Global Handwashing Day: Britain supports water and sanitation access to 4 million in DRC
Development Minister Lynne Featherstone announces major partnership with international NGOs which will improve sustainable access to water and sanitation.
The UK has launched a 7 year programme to improve sustainable access to water, sanitation and hygiene for almost 4 million people in the Democratic Republic of Congo (DRC), International Development Minister Lynne Featherstone announced today.
Coinciding with Global Handwashing Day, DFID is launching a major partnership with UNICEF, Oxfam, Mercy Corps and a consortium of 5 International NGOs (Concern Worldwide, ACF, ACTED, Solidarités International and CRS) to improve water, sanitation and hygiene for at least 3.75 million Congolese.
The support will improve health outcomes in the DRC, where only 46% of the population has access to clean water – well below the 60% average for sub-Saharan Africa.
Access to sanitation in rural areas is even worse, with less than 20% of the population having access to human waste disposal. This has contributed to DRC having the second highest level of child mortality in Africa, with 1 in 5 children not reaching their first birthday. Diarrhoea caused by poor sanitation is a leading cause of infant mortality in developing countries.
Lynne Featherstone said:
Health is the very foundation of development, and access to safe water and sanitation is a basic human right and the cornerstone of good health.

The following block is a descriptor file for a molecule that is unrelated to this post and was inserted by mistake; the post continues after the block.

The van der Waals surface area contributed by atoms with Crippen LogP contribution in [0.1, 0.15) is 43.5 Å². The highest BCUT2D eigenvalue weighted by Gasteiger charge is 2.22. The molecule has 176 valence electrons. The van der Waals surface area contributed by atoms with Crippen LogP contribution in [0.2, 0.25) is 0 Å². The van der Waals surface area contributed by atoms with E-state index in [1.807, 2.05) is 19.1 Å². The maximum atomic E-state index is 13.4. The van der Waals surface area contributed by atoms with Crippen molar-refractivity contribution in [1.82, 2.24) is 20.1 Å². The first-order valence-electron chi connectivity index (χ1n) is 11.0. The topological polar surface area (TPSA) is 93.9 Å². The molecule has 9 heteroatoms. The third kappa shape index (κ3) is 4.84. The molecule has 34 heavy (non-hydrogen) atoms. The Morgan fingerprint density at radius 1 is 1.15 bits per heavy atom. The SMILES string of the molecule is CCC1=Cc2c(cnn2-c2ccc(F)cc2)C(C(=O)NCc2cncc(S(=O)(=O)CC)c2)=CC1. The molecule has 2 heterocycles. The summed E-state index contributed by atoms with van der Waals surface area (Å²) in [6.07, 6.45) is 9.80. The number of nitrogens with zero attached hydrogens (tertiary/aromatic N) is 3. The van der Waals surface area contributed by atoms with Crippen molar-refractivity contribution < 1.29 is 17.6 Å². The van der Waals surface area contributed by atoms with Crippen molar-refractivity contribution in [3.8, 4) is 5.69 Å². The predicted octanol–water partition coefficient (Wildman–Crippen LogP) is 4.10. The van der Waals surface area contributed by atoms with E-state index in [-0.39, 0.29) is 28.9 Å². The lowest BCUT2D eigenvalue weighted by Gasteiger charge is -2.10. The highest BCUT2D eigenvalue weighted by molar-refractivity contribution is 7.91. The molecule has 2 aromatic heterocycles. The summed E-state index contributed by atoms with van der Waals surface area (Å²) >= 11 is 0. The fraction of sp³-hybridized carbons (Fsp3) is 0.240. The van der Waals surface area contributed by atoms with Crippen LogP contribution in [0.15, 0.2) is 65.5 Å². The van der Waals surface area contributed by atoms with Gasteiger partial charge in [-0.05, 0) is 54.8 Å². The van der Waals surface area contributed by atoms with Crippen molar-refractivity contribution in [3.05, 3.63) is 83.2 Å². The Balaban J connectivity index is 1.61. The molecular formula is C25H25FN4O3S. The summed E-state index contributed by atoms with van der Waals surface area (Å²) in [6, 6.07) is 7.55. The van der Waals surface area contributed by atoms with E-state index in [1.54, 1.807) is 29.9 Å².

Too few people in the Democratic Republic of Congo have access to the water, sanitation and hygiene they need, which is why we are launching this ambitious and innovative programme.
Working with our partners in the field, Britain is taking the lead in improving the lives of the very poorest and alleviating poverty around the world.
DFID has allocated up to £164 million for this, and the funds have already begun to be disbursed through a range of new and existing programmes:
Ecole et Village Assainis (£84.6 million with UNICEF). Meaning healthy villages and schools, this programme is designed to provide access to a “healthy environment” through the provision of water and sanitation and an emphasis on education. Between 2008 and 2012, the programme delivered water to 1.72 million people, sanitation for 1.54 million and hygiene education to 1.4 million across DRC.
Integrated Maji infrastructure and Governance Initiative for Eastern Congo (£38 million with Mercy Corps). This programme will rehabilitate urban sanitation networks in Goma and Bukavu, as well as building capacity for communities to manage their own water systems.
Water, Sanitation and Hygiene (WASH) Consortium DRC (£30 million with Concern Worldwide, ACTED, Action Against Hunger, Catholic Relief Services and Solidarités International): an innovative new mechanism that comprises 5 experienced international NGOs who, for the first time, will pool their expertise to increase the coverage of sustainable water and sanitation provision in rural areas of the DRC.
Urban sanitation marketing (£6 million for pilot and scale-up with Oxfam). A pilot project to improve awareness of the importance of sanitation in urban areas.
“The simple act of handwashing with soap is one of the most effective ways to save children’s lives,” said Sanjay Wijesekera, global head of UNICEF’s Water, Sanitation and Hygiene programmes. “Washing hands before eating and after defecation drastically reduces the spread of diarrhoeal disease and has far reaching effects on the health and welfare of children and communities.”